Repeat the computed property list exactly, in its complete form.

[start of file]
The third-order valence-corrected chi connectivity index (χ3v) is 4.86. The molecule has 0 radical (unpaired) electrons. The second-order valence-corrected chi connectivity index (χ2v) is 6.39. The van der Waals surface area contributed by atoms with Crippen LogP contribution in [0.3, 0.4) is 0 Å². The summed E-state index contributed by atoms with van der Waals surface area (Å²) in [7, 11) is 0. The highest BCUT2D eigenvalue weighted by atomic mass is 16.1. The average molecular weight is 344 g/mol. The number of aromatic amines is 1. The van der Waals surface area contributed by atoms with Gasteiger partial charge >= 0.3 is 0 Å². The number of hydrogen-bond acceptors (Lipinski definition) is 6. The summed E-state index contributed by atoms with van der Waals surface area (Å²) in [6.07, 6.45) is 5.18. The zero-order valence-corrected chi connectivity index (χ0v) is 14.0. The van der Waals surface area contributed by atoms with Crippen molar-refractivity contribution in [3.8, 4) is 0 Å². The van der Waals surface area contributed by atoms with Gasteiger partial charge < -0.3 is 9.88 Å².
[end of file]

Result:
The third-order valence-corrected chi connectivity index (χ3v) is 4.86. The molecule has 0 radical (unpaired) electrons. The second-order valence-corrected chi connectivity index (χ2v) is 6.39. The van der Waals surface area contributed by atoms with Crippen LogP contribution in [0.3, 0.4) is 0 Å². The summed E-state index contributed by atoms with van der Waals surface area (Å²) in [7, 11) is 0. The highest BCUT2D eigenvalue weighted by atomic mass is 16.1. The average molecular weight is 344 g/mol. The number of aromatic amines is 1. The van der Waals surface area contributed by atoms with Gasteiger partial charge >= 0.3 is 0 Å². The number of hydrogen-bond acceptors (Lipinski definition) is 6. The summed E-state index contributed by atoms with van der Waals surface area (Å²) in [6.07, 6.45) is 5.18. The zero-order valence-corrected chi connectivity index (χ0v) is 14.0. The van der Waals surface area contributed by atoms with Crippen molar-refractivity contribution in [3.8, 4) is 0 Å². The van der Waals surface area contributed by atoms with Gasteiger partial charge < -0.3 is 9.88 Å².